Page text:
Zitate von Samuel Johnson

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Samuel Johnson

Geburtstag: 18. September 1709
Todesdatum: 13. Dezember 1784

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Samuel Johnson , wegen seiner Gelehrsamkeit meist Dr. Johnson genannt , war ein englischer Gelehrter, Lexikograf, Schriftsteller, Dichter und Kritiker. Er ist nach William Shakespeare der meistzitierte englische Autor und war im 18. Jahrhundert die wichtigste Person im literarischen Leben Englands, vergleichbar mit Gottsched in Deutschland.

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Zitate Samuel Johnson

„Eine Frau, die versucht zu predigen, ist wie ein Hund, der versucht, auf den Hinterbeinen zu laufen. Es klappt nicht gut, aber man ist überrascht, dass es überhaupt funktioniert.“

—  Samuel Johnson
"The Life of Samuel Johnson, L. L. D." von James Boswell, Eintrag vom 31. Juli 1763. London: Hutchinson & Co., 1791. Band 1, S. 112 Google Books

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„Wenn jemand Londons überdrüssig ist, ist er des Lebens überdrüssig; denn in London hat man alles, was das Leben bieten kann.“

—  Samuel Johnson
"The Life of Samuel Johnson, LL. D." von James Boswell, Eintrag vom 20. September 1777. London: Hutchinson & Co., 1791. Band 2, S. 160 Google Books

„Patriotismus ist die letzte Zuflucht des Halunkens.“

—  Samuel Johnson
"The Life of Samuel Johnson, LL. D." von James Boswell, Eintrag vom 7. April 1775. London: Hutchinson & Co., 1791. Band 1, S. 112 Google Books

„Unmoved though Witlings sneer and Rivals rail,
Studious to please, yet not ashamed to fail.“

—  Samuel Johnson
Context: Unmoved though Witlings sneer and Rivals rail, Studious to please, yet not ashamed to fail. He scorns the meek address, the suppliant strain. With merit needless, and without it vain. In Reason, Nature, Truth, he dares to trust: Ye Fops, be silent: and ye Wits, be just. The Tragedy of Irene (1749), Prologue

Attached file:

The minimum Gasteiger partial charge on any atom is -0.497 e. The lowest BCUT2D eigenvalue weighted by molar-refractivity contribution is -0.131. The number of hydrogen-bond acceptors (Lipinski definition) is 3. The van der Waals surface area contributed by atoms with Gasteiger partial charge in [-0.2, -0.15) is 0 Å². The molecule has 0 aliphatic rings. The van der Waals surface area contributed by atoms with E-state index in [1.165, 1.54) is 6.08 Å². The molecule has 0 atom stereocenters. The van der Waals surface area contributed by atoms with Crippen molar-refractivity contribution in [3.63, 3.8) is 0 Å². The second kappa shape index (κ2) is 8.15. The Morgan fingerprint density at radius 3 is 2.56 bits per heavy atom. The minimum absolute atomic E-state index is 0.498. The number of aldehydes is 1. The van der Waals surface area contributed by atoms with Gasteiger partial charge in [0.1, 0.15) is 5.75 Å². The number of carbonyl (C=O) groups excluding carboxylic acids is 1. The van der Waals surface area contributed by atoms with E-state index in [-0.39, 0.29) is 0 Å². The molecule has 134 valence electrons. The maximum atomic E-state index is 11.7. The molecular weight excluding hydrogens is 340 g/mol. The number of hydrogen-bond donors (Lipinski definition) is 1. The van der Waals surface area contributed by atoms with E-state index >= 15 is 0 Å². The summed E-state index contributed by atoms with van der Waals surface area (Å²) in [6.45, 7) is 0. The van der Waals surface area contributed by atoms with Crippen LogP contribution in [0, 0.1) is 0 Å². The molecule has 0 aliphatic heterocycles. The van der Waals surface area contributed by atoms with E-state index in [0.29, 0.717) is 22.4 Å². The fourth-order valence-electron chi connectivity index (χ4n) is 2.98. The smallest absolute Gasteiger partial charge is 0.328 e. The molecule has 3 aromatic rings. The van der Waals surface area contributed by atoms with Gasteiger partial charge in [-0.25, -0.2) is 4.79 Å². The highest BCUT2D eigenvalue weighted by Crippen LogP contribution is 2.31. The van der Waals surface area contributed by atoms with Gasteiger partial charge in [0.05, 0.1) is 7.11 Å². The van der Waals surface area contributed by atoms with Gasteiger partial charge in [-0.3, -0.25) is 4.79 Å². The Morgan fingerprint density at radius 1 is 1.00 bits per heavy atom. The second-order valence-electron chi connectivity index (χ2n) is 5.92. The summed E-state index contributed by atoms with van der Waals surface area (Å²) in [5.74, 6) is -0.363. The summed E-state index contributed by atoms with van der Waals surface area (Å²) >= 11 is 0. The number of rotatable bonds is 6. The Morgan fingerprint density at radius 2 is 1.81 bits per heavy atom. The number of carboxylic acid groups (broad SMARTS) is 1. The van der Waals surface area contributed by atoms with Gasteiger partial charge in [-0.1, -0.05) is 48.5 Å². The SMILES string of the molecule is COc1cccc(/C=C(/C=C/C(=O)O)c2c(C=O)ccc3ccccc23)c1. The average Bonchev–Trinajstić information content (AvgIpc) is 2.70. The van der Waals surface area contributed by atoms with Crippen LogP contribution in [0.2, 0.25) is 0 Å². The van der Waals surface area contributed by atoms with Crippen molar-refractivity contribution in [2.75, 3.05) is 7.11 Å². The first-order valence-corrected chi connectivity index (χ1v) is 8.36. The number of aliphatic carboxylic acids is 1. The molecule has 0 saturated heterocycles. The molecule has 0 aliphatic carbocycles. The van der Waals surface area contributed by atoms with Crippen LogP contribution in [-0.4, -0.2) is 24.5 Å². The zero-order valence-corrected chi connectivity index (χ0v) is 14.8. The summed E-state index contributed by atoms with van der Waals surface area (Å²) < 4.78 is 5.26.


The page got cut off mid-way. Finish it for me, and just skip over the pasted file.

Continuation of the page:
„It matters not how a man dies, but how he lives.“

—  Samuel Johnson
Context: It matters not how a man dies, but how he lives. The act of dying is not of importance, it lasts so short a time. October 26, 1769, p. 174

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„That it is doubted by single cavillers can very little weaken the general evidence, and some who deny it with their tongues confess it by their fears.“

—  Samuel Johnson
Context: “That the dead are seen no more,” said Imlac, “I will not undertake to maintain against the concurrent and unvaried testimony of all ages and of all nations. There is no people, rude or learned, among whom apparitions of the dead are not related and believed. This opinion, which perhaps prevails as far as human nature is diffused, could become universal only by its truth: those that never heard of one another would not have agreed in a tale which nothing but experience can make credible. That it is doubted by single cavillers can very little weaken the general evidence, and some who deny it with their tongues confess it by their fears. “Yet I do not mean to add new terrors to those which have already seized upon Pekuah. There can be no reason why spectres should haunt the Pyramid more than other places, or why they should have power or will to hurt innocence and purity. Our entrance is no violation of their privileges: we can take nothing from them; how, then, can we offend them?” Chapter 31

„Strange! that this general fraud from day to day
Should fill the world with wretches undetected.“

—  Samuel Johnson
Context: To-morrow's action! Can that hoary wisdom, Borne down with years, still doat upon tomorrow! That fatal mistress of the young, the lazy, The coward, and the fool, condemn'd to lose A useless life in waiting for to-morrow, To gaze with longing eyes upon to-morrow, Till interposing death destroys the prospect Strange! that this general fraud from day to day Should fill the world with wretches undetected. The soldier, labouring through a winter's march, Still sees to-morrow drest in robes of triumph; Still to the lover's long-expecting arms To-morrow brings the visionary bride. But thou, too old to hear another cheat, Learn, that the present hour alone is man's. The Tragedy of Irene (1749), Act III, Sc. 2